Liz & I discussed the need for collaboration and community across disciplines to succeed in a VUCA world in connection with our recent panel + Open Space presentation we did for a global change conference.


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VUCA can provide threats [and] offer opportunities, especially if you translate VUCA as “vision, understanding, clarity and agility.” ~ Dr. Bob Johansen

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Here are some excerpts of her take on the insightful presentation by one of our keynote presenters:


"Leading in a VUCA world" is a popular phrase with Bob Johansen, a distinguished fellow and former president of Institute for the Future.


According to Dr. Johansen, who shared his 2020 forecast at the Association of Change Management Professionals global conference this week, our VUCA world is not going away. In fact it’s just going to spin faster during the next decade.


In his talk “External Future Forces That Will Disrupt the Practice of Change Management,” Dr. Johansen noted that VUCA is not necessarily doom and gloom. While VUCA can provide threats, it also can offer opportunities, especially if you translate VUCA as “vision, understanding, clarity and agility.”


As for his two big 2022 predictions for organizational change agents, they are:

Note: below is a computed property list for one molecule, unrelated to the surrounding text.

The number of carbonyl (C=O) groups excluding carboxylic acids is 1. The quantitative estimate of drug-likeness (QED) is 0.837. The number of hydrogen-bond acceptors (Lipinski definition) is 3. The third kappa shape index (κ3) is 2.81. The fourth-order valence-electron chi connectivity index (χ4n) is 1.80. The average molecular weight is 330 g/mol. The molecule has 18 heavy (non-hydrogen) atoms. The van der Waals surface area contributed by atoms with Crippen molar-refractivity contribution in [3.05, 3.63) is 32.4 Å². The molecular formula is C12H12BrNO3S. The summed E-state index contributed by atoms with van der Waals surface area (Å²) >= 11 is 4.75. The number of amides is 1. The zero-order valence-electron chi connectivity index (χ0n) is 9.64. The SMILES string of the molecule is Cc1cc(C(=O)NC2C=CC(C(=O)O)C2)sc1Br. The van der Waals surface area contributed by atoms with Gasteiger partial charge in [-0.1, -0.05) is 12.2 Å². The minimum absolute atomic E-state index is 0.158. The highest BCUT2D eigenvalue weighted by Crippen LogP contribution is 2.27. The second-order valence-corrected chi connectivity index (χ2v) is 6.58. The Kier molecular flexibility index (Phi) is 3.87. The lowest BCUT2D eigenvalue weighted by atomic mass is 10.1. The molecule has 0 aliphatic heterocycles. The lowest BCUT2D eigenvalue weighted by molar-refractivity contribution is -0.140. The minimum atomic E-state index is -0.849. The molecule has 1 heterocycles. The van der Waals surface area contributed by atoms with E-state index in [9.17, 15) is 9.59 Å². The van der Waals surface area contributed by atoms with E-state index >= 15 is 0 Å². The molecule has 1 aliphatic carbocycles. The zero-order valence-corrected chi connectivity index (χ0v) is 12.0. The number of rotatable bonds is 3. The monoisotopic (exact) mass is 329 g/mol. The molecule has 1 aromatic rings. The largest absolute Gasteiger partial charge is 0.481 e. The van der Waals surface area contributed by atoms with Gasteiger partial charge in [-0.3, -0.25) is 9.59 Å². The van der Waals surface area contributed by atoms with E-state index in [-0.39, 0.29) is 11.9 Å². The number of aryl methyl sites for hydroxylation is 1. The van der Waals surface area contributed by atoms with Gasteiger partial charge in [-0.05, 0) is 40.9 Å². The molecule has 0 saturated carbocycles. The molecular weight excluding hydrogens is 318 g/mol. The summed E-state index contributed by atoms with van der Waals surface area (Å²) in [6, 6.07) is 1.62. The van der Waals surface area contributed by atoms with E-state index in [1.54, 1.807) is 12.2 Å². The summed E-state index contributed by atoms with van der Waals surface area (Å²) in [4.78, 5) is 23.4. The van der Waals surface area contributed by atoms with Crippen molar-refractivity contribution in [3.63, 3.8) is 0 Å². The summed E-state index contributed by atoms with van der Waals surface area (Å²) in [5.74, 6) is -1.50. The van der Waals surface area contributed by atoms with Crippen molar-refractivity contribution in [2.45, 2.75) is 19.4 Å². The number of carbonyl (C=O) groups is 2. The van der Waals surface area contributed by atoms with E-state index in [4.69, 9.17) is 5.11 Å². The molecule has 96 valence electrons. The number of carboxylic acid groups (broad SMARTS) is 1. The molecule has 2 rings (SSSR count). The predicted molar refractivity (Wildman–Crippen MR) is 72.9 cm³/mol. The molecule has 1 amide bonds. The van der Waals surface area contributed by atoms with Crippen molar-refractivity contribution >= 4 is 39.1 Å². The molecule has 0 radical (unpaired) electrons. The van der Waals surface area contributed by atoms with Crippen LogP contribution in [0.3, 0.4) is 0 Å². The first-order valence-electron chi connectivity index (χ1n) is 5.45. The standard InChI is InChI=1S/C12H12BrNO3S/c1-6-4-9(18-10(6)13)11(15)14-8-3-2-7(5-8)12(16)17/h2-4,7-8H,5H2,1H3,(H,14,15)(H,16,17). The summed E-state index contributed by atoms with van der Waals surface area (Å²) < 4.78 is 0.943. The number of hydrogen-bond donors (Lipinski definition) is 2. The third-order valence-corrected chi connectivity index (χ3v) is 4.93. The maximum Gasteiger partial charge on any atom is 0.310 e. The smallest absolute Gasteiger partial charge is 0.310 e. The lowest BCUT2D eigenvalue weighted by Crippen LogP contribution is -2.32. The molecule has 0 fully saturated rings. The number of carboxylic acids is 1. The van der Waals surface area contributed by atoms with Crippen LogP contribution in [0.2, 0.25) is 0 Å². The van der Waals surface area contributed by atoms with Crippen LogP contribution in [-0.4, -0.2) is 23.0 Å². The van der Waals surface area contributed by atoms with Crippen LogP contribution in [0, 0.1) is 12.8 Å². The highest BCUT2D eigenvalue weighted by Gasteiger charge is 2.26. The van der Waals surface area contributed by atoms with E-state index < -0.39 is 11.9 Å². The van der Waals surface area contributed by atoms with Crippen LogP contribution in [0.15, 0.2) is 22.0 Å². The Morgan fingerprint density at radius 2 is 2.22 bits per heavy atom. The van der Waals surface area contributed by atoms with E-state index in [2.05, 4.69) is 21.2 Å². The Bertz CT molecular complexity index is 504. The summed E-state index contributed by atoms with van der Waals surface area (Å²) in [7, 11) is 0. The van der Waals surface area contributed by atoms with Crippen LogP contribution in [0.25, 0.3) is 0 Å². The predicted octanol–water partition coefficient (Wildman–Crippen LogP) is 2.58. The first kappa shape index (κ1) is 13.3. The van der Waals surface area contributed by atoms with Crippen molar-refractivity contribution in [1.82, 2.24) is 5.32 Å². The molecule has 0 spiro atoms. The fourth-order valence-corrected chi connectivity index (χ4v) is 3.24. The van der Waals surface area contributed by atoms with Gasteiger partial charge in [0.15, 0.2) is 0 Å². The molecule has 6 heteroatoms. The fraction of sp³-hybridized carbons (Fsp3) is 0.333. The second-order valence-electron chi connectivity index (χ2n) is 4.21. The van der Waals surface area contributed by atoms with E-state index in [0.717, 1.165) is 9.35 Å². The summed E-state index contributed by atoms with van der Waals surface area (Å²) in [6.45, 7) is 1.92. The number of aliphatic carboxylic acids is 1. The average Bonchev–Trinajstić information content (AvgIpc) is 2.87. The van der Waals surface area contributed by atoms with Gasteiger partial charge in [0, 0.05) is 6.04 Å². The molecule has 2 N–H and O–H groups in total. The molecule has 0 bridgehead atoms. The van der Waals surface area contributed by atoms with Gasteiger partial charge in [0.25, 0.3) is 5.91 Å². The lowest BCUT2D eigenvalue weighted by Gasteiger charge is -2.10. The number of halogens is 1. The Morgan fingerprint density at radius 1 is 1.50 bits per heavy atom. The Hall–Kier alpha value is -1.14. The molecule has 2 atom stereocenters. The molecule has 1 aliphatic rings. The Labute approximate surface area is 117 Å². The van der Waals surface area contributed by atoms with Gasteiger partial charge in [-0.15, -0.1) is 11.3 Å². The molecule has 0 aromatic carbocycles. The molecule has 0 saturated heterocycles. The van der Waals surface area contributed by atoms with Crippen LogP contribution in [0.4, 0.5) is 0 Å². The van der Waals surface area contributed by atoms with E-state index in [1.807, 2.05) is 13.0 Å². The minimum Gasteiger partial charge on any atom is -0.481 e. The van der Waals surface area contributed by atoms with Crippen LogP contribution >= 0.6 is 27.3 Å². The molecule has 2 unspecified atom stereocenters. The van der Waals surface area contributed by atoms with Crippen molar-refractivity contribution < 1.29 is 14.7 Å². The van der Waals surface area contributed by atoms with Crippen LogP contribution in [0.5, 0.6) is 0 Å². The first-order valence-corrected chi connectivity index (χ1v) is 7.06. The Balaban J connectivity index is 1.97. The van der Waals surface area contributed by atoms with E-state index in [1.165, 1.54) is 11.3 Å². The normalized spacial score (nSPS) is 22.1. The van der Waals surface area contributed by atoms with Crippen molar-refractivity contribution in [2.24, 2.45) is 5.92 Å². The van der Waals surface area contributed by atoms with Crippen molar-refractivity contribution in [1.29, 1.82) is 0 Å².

1. “The digital natives (now 16 years or younger) will create new practices to make change through gaming.” (The other key phrase besides gaming in this sentence is “make.” Dr. Johansen predicts that a culture of makers will drive the next generation of change. And as a result, leaders need to show the “maker instinct” trait.)


2. “Reciprocity-based innovation will focus on the economic, social and psychological value of reciprocity.” (Two important traits for leaders are smart-mob organizing and commons creating. Think Creative Commons.)


Dr. Johansen challenged the 825 of us in attendance to figure out how to help people and organizations adapt to these changes and others.


To do this, we should watch our terms and our questions.  Read Liz's full post here.

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Tom Hood's curator insight, April 6, 2013 2:16 PM

We just covered this in our townhall this past Monday. Arelene Thomas (AICPA/CGMA) talked about VUCA related to CPAs in Biz/Industry.


VUCA can provide threats [and] offer opportunities, especially if you translate VUCA as “vision, understanding, clarity and agility.” ~ Dr. Bob Johansen

Ivon Prefontaine's curator insight, April 6, 2013 2:26 PM

We need to consider VUCA

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Why Innovation Dies - A University Example of Structure Gone Bad - Forbes

Why Innovation Dies - A University Example of Structure Gone Bad - Forbes | Innovation & Institutions, Will it Blend? | Scoop.it

The classic mistakes made in dealing with disruption are here:  a new administrative lead role (a dean),  policy teams, committees, and implementation plan.